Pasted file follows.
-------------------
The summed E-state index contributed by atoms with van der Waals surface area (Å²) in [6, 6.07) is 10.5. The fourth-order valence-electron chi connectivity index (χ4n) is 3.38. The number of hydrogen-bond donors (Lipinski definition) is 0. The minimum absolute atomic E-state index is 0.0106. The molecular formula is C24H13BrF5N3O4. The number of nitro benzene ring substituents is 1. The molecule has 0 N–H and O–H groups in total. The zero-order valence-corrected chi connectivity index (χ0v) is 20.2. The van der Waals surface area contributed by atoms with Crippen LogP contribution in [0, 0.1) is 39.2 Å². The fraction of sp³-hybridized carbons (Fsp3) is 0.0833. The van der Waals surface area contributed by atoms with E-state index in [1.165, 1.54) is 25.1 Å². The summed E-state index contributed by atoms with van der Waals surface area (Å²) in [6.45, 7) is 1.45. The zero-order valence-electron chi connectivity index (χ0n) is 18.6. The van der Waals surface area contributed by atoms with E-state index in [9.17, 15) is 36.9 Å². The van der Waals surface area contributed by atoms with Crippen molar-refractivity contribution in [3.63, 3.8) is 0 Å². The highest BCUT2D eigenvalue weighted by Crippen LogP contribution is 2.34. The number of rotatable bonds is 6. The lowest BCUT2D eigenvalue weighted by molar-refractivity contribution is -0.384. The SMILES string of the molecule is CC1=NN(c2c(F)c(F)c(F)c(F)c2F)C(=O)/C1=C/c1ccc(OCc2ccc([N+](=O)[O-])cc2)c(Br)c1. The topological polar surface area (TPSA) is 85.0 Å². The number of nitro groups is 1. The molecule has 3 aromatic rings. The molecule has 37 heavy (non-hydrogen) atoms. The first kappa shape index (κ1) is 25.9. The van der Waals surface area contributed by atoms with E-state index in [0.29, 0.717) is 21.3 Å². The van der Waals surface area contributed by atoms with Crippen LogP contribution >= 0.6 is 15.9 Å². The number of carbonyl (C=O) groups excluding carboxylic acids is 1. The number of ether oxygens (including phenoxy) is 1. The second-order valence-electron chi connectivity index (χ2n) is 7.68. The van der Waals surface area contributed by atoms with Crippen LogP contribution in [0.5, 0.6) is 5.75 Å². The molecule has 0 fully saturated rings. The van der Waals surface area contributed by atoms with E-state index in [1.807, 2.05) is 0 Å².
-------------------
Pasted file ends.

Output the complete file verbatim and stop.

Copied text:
The summed E-state index contributed by atoms with van der Waals surface area (Å²) in [6, 6.07) is 10.5. The fourth-order valence-electron chi connectivity index (χ4n) is 3.38. The number of hydrogen-bond donors (Lipinski definition) is 0. The minimum absolute atomic E-state index is 0.0106. The molecular formula is C24H13BrF5N3O4. The number of nitro benzene ring substituents is 1. The molecule has 0 N–H and O–H groups in total. The zero-order valence-corrected chi connectivity index (χ0v) is 20.2. The van der Waals surface area contributed by atoms with Crippen LogP contribution in [0, 0.1) is 39.2 Å². The fraction of sp³-hybridized carbons (Fsp3) is 0.0833. The van der Waals surface area contributed by atoms with E-state index in [1.165, 1.54) is 25.1 Å². The summed E-state index contributed by atoms with van der Waals surface area (Å²) in [6.45, 7) is 1.45. The zero-order valence-electron chi connectivity index (χ0n) is 18.6. The van der Waals surface area contributed by atoms with E-state index in [9.17, 15) is 36.9 Å². The van der Waals surface area contributed by atoms with Crippen molar-refractivity contribution in [3.63, 3.8) is 0 Å². The highest BCUT2D eigenvalue weighted by Crippen LogP contribution is 2.34. The number of rotatable bonds is 6. The lowest BCUT2D eigenvalue weighted by molar-refractivity contribution is -0.384. The SMILES string of the molecule is CC1=NN(c2c(F)c(F)c(F)c(F)c2F)C(=O)/C1=C/c1ccc(OCc2ccc([N+](=O)[O-])cc2)c(Br)c1. The topological polar surface area (TPSA) is 85.0 Å². The number of nitro groups is 1. The molecule has 3 aromatic rings. The molecule has 37 heavy (non-hydrogen) atoms. The first kappa shape index (κ1) is 25.9. The van der Waals surface area contributed by atoms with E-state index in [0.29, 0.717) is 21.3 Å². The van der Waals surface area contributed by atoms with Crippen LogP contribution >= 0.6 is 15.9 Å². The number of carbonyl (C=O) groups excluding carboxylic acids is 1. The number of ether oxygens (including phenoxy) is 1. The second-order valence-electron chi connectivity index (χ2n) is 7.68. The van der Waals surface area contributed by atoms with Crippen LogP contribution in [0.5, 0.6) is 5.75 Å². The molecule has 0 fully saturated rings. The van der Waals surface area contributed by atoms with E-state index in [1.807, 2.05) is 0 Å².